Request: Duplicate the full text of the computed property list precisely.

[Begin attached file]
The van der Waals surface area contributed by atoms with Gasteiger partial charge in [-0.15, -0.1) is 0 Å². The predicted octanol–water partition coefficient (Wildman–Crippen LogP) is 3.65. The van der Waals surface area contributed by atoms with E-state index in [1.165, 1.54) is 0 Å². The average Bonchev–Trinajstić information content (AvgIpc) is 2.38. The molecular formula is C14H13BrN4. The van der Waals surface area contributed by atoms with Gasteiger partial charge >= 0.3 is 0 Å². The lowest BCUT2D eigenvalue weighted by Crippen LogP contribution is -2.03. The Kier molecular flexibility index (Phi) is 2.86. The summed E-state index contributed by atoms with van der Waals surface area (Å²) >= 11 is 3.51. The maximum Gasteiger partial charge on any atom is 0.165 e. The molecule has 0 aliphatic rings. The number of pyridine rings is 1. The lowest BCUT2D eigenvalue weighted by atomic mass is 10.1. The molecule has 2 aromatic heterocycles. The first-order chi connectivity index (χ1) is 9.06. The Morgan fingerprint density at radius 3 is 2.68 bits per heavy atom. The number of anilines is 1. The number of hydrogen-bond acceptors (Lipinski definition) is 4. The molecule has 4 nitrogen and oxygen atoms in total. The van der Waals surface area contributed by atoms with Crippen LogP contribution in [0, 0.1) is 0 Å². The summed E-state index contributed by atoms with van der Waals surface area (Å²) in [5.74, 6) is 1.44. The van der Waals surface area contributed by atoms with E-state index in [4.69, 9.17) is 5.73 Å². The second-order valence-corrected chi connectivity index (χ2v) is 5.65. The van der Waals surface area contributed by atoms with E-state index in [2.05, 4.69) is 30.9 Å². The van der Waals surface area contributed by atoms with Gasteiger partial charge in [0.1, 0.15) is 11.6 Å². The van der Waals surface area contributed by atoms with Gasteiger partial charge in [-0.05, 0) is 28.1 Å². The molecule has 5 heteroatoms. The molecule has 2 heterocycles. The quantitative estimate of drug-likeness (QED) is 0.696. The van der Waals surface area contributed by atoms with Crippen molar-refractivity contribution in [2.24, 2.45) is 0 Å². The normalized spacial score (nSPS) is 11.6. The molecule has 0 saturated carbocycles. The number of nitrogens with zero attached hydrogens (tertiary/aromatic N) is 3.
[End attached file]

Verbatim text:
The van der Waals surface area contributed by atoms with Gasteiger partial charge in [-0.15, -0.1) is 0 Å². The predicted octanol–water partition coefficient (Wildman–Crippen LogP) is 3.65. The van der Waals surface area contributed by atoms with E-state index in [1.165, 1.54) is 0 Å². The average Bonchev–Trinajstić information content (AvgIpc) is 2.38. The molecular formula is C14H13BrN4. The van der Waals surface area contributed by atoms with Gasteiger partial charge >= 0.3 is 0 Å². The lowest BCUT2D eigenvalue weighted by Crippen LogP contribution is -2.03. The Kier molecular flexibility index (Phi) is 2.86. The summed E-state index contributed by atoms with van der Waals surface area (Å²) >= 11 is 3.51. The maximum Gasteiger partial charge on any atom is 0.165 e. The molecule has 0 aliphatic rings. The number of pyridine rings is 1. The lowest BCUT2D eigenvalue weighted by atomic mass is 10.1. The molecule has 2 aromatic heterocycles. The first-order chi connectivity index (χ1) is 9.06. The Morgan fingerprint density at radius 3 is 2.68 bits per heavy atom. The number of anilines is 1. The number of hydrogen-bond acceptors (Lipinski definition) is 4. The molecule has 4 nitrogen and oxygen atoms in total. The van der Waals surface area contributed by atoms with Crippen LogP contribution in [0, 0.1) is 0 Å². The summed E-state index contributed by atoms with van der Waals surface area (Å²) in [5.74, 6) is 1.44. The van der Waals surface area contributed by atoms with E-state index in [4.69, 9.17) is 5.73 Å². The second-order valence-corrected chi connectivity index (χ2v) is 5.65. The van der Waals surface area contributed by atoms with E-state index in [2.05, 4.69) is 30.9 Å². The van der Waals surface area contributed by atoms with Gasteiger partial charge in [0.1, 0.15) is 11.6 Å². The van der Waals surface area contributed by atoms with Gasteiger partial charge in [-0.05, 0) is 28.1 Å². The molecule has 5 heteroatoms. The molecule has 2 heterocycles. The quantitative estimate of drug-likeness (QED) is 0.696. The van der Waals surface area contributed by atoms with Crippen molar-refractivity contribution in [2.24, 2.45) is 0 Å². The normalized spacial score (nSPS) is 11.6. The molecule has 0 saturated carbocycles. The number of nitrogens with zero attached hydrogens (tertiary/aromatic N) is 3.